Interview with Photographer
Featuring editorial: Black Messiah
Could you tell us about how you became involved with Photography and realised you wanted to be a Photographer?
From a very young age, I have always been interested in the Arts (dance, drama, music, painting and so on) and became involved with Photography because my dad had a camera that I would frequently fiddle with. I realised I wanted to be a Photographer during my sophomore year of college after taking a few graduation pictures.
Do you think that photography has changed you in any way? What do you love most about Photography?
Yes, it definitely has; it’s made me more disciplined and focused in a sense. It’s also given me the opportunity to grow as a person.
Tough one, but I’d say what I love the most is the ability to freeze time.
Do you have any favourite pieces of equipment you couldn’t live without?
I can’t live without my 1.8 85mm prime lens and my 2.8 70-200mm zoom lens. These are pretty much all I use to shoot.
Could you tell us a little bit about the concept behind your editorials we featured?
I was in Lagos, Nigeria in January 2020 and my best friend, Denola Grey, asked me to take pictures of him at Studio Fresco. We always create great images (props to him for being a great model). He reached out knowing he needed new content for his social media feed and also to push me, knowing I was in a “funk”. He had a white tuxedo that he’d worn for his friend Bidemi’s wedding and thought it’d be a great idea to mix the tuxedo with his silk shirt from Kai Collective (a luxury aesthetics and attainable clothing brand by Fisayo Longe). He’s a fashion enthusiast, so I always trust his ideas in that department. That’s how BLACK MESSIAH came about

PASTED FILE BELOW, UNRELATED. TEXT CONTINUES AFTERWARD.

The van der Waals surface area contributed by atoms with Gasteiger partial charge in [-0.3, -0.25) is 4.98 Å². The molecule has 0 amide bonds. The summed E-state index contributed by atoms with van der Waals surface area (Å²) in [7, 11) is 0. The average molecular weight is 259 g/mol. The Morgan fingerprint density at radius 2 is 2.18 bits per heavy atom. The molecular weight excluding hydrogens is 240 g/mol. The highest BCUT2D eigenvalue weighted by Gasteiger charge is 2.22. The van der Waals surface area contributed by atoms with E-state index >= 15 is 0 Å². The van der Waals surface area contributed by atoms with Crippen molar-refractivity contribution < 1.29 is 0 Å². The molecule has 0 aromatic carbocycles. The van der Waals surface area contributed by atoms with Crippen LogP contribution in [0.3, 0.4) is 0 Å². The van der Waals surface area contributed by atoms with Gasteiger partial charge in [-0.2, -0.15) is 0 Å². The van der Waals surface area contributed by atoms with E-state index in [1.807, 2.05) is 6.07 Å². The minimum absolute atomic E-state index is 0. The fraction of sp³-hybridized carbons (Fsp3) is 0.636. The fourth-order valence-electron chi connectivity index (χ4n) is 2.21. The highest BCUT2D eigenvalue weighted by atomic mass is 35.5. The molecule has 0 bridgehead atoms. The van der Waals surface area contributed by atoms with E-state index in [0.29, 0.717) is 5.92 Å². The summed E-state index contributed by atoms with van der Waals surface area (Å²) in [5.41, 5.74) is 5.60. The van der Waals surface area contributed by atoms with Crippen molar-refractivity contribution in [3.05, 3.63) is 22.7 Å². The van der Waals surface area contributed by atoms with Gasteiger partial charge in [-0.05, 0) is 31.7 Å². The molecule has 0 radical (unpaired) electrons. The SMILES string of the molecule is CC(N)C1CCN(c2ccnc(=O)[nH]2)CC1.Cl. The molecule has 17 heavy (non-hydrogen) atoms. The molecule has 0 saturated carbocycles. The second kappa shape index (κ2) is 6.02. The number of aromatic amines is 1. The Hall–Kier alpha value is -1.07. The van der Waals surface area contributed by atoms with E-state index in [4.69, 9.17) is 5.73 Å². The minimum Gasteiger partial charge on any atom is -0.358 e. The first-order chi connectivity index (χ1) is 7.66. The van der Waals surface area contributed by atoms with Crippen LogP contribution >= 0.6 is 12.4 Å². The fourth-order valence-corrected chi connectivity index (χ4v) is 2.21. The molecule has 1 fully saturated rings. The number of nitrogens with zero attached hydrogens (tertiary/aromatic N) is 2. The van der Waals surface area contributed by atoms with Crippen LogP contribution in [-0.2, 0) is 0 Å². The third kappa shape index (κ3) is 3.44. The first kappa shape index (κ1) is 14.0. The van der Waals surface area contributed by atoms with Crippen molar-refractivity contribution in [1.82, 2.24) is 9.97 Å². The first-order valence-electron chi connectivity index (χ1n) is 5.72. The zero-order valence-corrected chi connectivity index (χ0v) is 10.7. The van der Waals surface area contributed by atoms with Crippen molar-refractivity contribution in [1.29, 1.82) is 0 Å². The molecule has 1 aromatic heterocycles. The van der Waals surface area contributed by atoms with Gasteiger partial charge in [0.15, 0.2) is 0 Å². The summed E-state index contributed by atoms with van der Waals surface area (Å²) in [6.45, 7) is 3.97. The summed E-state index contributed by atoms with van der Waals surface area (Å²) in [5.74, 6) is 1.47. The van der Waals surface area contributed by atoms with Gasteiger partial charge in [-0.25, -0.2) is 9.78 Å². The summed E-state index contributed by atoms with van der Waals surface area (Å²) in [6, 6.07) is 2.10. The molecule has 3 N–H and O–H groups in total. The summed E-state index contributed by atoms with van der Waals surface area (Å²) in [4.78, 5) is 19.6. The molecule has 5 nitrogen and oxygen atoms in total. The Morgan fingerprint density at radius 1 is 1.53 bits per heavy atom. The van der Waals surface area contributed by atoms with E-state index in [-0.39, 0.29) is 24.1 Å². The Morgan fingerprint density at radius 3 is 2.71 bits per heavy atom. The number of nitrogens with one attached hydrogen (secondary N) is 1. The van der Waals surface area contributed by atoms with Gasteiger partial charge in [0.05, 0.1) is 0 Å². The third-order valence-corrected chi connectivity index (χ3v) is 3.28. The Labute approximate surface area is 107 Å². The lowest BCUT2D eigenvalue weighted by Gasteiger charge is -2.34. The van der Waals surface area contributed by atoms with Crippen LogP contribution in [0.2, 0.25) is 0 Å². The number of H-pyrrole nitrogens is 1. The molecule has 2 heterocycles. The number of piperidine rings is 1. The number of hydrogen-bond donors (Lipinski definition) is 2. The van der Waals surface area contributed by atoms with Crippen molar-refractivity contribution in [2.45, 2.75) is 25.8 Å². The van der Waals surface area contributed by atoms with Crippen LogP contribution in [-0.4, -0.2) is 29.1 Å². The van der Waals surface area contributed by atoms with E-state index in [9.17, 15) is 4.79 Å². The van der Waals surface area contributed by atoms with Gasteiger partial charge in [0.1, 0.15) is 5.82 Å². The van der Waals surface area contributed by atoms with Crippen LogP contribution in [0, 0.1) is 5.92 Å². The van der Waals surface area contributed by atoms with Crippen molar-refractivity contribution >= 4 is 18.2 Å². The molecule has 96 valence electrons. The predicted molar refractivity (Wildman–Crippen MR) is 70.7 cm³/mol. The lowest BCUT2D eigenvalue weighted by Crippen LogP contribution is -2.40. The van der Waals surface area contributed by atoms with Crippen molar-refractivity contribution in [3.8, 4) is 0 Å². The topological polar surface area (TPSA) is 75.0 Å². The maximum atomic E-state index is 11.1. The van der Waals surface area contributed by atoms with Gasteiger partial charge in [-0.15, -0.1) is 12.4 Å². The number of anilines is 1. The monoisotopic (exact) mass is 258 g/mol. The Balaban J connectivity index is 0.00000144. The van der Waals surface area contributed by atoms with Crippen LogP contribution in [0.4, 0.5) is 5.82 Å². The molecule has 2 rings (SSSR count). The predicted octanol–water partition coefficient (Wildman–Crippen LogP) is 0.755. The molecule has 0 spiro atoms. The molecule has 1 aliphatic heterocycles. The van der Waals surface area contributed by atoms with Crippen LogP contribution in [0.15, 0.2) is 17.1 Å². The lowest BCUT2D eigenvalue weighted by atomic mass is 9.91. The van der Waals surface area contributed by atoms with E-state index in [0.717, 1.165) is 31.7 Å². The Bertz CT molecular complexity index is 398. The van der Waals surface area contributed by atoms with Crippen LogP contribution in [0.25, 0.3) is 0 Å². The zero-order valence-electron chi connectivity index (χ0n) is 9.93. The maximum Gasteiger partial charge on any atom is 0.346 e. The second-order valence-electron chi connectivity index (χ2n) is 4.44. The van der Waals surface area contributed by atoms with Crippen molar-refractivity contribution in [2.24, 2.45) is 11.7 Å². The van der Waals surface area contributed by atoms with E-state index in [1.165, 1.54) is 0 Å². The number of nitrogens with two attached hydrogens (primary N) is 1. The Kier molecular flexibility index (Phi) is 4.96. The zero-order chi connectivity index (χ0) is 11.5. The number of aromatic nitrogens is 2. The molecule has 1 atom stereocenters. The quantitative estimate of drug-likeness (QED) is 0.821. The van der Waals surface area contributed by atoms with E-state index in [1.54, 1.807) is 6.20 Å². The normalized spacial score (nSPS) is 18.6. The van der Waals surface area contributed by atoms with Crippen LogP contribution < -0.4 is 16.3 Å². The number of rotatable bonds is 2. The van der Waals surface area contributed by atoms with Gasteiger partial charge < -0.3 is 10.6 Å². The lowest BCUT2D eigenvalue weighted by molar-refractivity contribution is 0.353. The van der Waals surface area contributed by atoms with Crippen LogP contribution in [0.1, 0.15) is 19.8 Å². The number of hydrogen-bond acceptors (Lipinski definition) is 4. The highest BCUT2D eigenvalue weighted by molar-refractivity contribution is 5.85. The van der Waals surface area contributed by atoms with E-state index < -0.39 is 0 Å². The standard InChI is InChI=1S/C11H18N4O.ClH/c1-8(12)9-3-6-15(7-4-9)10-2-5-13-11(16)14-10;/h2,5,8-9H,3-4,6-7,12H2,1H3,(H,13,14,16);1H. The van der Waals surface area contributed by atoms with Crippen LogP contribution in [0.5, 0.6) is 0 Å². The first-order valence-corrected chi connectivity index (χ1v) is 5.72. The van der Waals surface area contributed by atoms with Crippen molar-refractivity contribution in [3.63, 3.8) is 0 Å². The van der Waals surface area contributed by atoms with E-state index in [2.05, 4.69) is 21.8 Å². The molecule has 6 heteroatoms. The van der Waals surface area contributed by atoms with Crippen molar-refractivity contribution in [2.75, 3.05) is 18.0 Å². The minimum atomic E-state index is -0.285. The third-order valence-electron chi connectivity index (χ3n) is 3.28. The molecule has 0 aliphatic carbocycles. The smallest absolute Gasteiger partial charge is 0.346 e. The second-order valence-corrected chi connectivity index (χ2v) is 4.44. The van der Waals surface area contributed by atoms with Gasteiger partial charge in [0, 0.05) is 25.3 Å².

If you had unlimited resources, who and what would you photograph?
I will always take pictures of people. I have a crazy dream of taking a portrait of everyone in the world. Wild, I know. I wouldn’t mind taking portraits of Obama.He seems like he’ll be a fun, cool guy to work with.
How do you keep yourself motivated when it comes to creating your editorials?
I look at other Photographer’s works; flipping through physical magazines and scrolling through pictures online. I also get motivated from scenes in movies and cartoons.
What is the impression you want viewers to get from your work?
I want viewers to see authenticity, creativity and simplicity in my editorial work. For general portrait work, I want viewers to feel they can be as comfortable in front of me/my camera as represented in any picture they are viewing. I want viewers to understand the personality of the model/person in my pictures and desire that I take an accurate representation of their personality with my camera.
Do you have any tips for photographers/creatives at the start of their journey?
Take pictures of any and everything that interests you. People, objects, landscape, plants, flowers, and so on. This helps you to find what you’re really interested in photographing.
Also, don’t spend a lot of money on the best camera and camera equipment. You can achieve the same results with a $200 or a $7,000 camera. It’s not the gear that makes the picture, it’s the photographer's understanding of the craft that is most important.
Thank you for featuring within INTRA, where could viewers find more information about you and connect with your work?
Thank you for reaching and having me. Currently working on building my personal website but you can find me and my partners (along with a few other photographers) work on CLIQUE’s Instagram page: @createdbyclique
CLIQUE is our creative production house; you can also see other projects we have worked on outside of Photography: createdbyclique.com.